Like Days of Future Past, Apocalypse has A LOT of characters. Even by superhero movie standards. But without picking a single character’s perspective to focus on, it jumps around a lot. In fact, it probably spends a good half hour on each character’s separate introduction. Like Batman v. Superman, Apocalypse has a habit of cutting away to an unrelated scene just when it’s feeling like it’s starting to get good.

X-Men: Apocalypse is disappointing but does manage to benefit from both the past and future films in the series. Professor X and Magneto, both in their respective story arcs and in their relationship with each other, coast on their strong starts in their last two films and continue to captivate thanks to strong performances by James McAvoy and Michael Fassbender. Everyone else is fine- even good- but these two are clear standouts in a crowded cast where you need to be great to even be noticed.

Having so many new characters necessitate a lot of scenes that feel more like obligatory preamble than part of the story. But just as the returning characters benefit from the smart choices made in previous installments, the new characters (Cyclops, Storm, Nightcrawler, and Jean Gray) benefit from the promise of better movies in the future. They’re well-cast and likeable, giving hope that they’ll be better utilized next time.

Jenny’s Wedding

This movie is awful in its way, trite and plodding. It’s a piece of antiquity, not in any charming retro way, but in a flat-out has no reason being in 2016 kind of way.

Jenny (Katharine Heigl) has been hiding a secret from her family, and it’s kind of a biggie. She’s gay. They might stop setting up with guys if only she’d tell them, but while they’re gently prodding her to settle down, she’s surreptitiously planning a wedding with her “roommate” Kitty (Alexis Bledel).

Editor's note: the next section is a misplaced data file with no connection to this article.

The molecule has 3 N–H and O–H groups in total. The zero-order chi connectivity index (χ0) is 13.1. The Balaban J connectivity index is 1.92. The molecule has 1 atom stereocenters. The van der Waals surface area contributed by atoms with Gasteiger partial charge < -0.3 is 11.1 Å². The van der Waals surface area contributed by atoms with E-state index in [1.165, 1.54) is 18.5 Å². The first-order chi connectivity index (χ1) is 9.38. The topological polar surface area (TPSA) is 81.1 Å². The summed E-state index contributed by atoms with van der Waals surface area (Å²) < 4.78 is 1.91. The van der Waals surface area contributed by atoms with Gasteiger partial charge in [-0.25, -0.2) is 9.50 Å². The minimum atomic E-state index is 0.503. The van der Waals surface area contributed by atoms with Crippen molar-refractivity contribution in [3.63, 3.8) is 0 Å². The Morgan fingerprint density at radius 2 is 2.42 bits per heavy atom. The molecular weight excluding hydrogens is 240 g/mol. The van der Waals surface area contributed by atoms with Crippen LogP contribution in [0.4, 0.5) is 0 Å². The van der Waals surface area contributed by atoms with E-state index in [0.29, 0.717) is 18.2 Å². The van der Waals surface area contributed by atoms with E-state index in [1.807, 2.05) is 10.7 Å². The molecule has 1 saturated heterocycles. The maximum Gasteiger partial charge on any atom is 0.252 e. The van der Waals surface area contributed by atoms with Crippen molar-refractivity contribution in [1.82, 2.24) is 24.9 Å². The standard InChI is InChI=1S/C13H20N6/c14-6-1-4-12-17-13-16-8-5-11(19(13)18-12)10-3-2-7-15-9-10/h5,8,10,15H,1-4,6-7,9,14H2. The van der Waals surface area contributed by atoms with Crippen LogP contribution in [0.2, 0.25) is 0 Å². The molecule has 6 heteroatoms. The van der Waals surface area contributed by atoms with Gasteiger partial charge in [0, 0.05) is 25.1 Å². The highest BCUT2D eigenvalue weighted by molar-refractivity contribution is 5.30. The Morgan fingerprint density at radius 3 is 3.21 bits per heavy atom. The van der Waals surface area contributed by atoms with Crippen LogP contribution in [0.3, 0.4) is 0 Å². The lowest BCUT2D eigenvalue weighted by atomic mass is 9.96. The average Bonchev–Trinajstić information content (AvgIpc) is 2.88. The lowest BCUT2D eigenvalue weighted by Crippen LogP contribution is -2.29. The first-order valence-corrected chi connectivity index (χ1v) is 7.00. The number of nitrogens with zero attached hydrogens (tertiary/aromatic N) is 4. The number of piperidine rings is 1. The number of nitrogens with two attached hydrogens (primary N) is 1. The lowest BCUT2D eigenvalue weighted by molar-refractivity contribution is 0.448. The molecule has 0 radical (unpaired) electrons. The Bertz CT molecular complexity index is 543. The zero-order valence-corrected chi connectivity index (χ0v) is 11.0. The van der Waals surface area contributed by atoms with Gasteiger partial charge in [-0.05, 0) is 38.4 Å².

And it turns out she was right to keep this part of herself hidden because when the truth does come out, it doesn’t go well. I’ve never been so disappointed in Tom Wilkinson in my life. That’s not as out of the blue as it sounds – he plays her dad in the movie. And upon reflection, I have indeed been more disappointed in him.  Remember that train wreck Unfinished Business? That was a pretty dark period in our relationship.

Anyhow, back to the movie, which is already 20 years out of date before you even drive it off the Netflix lot. But the embarrassing truth is that this movie still made me cry. Twice. Because even though we should have moved on from this story by now, the reality is that not everyone is as cool with these kinds of revelations as they should be. It’s 2016 people: get with the program!

And there’s never an excuse for such a reductionist, trite piece of work. The lesson in tolerance is a little tone deaf. The script sounds like it came from a faded pamphlet shoved through the mail slot by one of their conservative church friends. It’s gross. It’s a washed out version of a movie that came and went at the turn of the century. This one is entirely missable.